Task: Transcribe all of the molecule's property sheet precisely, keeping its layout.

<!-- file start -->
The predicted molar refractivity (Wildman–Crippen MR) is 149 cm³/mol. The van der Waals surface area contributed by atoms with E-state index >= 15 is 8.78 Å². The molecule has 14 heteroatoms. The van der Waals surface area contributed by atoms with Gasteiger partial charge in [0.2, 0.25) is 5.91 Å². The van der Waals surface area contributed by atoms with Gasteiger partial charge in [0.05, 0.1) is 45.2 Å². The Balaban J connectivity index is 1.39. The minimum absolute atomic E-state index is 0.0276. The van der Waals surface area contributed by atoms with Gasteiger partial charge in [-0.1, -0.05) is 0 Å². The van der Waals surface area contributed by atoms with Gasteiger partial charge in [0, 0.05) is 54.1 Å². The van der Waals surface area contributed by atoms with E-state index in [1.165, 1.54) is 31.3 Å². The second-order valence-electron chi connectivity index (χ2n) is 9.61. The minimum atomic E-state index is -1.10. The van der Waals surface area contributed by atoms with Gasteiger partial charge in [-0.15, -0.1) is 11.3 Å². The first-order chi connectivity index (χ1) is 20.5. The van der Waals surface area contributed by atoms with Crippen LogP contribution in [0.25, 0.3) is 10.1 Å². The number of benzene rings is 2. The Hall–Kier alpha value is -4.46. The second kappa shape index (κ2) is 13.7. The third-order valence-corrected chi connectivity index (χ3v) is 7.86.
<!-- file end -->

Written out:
The predicted molar refractivity (Wildman–Crippen MR) is 149 cm³/mol. The van der Waals surface area contributed by atoms with E-state index >= 15 is 8.78 Å². The molecule has 14 heteroatoms. The van der Waals surface area contributed by atoms with Gasteiger partial charge in [0.2, 0.25) is 5.91 Å². The van der Waals surface area contributed by atoms with Gasteiger partial charge in [0.05, 0.1) is 45.2 Å². The Balaban J connectivity index is 1.39. The minimum absolute atomic E-state index is 0.0276. The van der Waals surface area contributed by atoms with Gasteiger partial charge in [-0.1, -0.05) is 0 Å². The van der Waals surface area contributed by atoms with Gasteiger partial charge in [0, 0.05) is 54.1 Å². The van der Waals surface area contributed by atoms with E-state index in [1.165, 1.54) is 31.3 Å². The second-order valence-electron chi connectivity index (χ2n) is 9.61. The minimum atomic E-state index is -1.10. The van der Waals surface area contributed by atoms with Gasteiger partial charge in [-0.15, -0.1) is 11.3 Å². The first-order chi connectivity index (χ1) is 20.5. The van der Waals surface area contributed by atoms with Crippen LogP contribution in [0.25, 0.3) is 10.1 Å². The number of benzene rings is 2. The Hall–Kier alpha value is -4.46. The second kappa shape index (κ2) is 13.7. The third-order valence-corrected chi connectivity index (χ3v) is 7.86.